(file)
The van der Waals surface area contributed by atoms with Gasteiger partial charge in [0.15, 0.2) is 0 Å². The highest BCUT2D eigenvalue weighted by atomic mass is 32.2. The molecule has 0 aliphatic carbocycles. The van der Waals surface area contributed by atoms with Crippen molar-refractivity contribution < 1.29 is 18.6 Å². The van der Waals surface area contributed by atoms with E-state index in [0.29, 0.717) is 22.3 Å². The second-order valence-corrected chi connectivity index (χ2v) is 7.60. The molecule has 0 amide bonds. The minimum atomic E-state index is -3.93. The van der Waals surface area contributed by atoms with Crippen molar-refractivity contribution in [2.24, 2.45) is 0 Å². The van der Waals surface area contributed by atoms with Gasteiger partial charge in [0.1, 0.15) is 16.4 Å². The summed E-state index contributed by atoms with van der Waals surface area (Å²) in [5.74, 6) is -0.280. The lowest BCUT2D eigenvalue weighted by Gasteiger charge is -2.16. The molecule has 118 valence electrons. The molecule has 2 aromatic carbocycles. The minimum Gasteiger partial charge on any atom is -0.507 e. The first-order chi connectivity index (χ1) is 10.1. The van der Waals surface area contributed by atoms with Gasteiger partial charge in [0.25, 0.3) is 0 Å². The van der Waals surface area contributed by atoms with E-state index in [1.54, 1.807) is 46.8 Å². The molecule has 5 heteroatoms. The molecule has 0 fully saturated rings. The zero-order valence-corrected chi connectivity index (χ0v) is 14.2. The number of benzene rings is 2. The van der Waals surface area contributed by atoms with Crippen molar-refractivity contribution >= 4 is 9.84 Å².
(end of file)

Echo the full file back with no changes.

The van der Waals surface area contributed by atoms with Gasteiger partial charge in [0.15, 0.2) is 0 Å². The highest BCUT2D eigenvalue weighted by atomic mass is 32.2. The molecule has 0 aliphatic carbocycles. The van der Waals surface area contributed by atoms with Crippen molar-refractivity contribution < 1.29 is 18.6 Å². The van der Waals surface area contributed by atoms with E-state index in [0.29, 0.717) is 22.3 Å². The second-order valence-corrected chi connectivity index (χ2v) is 7.60. The molecule has 0 amide bonds. The minimum atomic E-state index is -3.93. The van der Waals surface area contributed by atoms with Crippen molar-refractivity contribution in [2.24, 2.45) is 0 Å². The van der Waals surface area contributed by atoms with Gasteiger partial charge in [0.1, 0.15) is 16.4 Å². The summed E-state index contributed by atoms with van der Waals surface area (Å²) in [5.74, 6) is -0.280. The lowest BCUT2D eigenvalue weighted by Gasteiger charge is -2.16. The molecule has 118 valence electrons. The molecule has 2 aromatic carbocycles. The minimum Gasteiger partial charge on any atom is -0.507 e. The first-order chi connectivity index (χ1) is 10.1. The van der Waals surface area contributed by atoms with Gasteiger partial charge in [0.25, 0.3) is 0 Å². The van der Waals surface area contributed by atoms with E-state index in [1.54, 1.807) is 46.8 Å². The molecule has 5 heteroatoms. The molecule has 0 fully saturated rings. The zero-order valence-corrected chi connectivity index (χ0v) is 14.2. The number of benzene rings is 2. The van der Waals surface area contributed by atoms with Crippen molar-refractivity contribution >= 4 is 9.84 Å².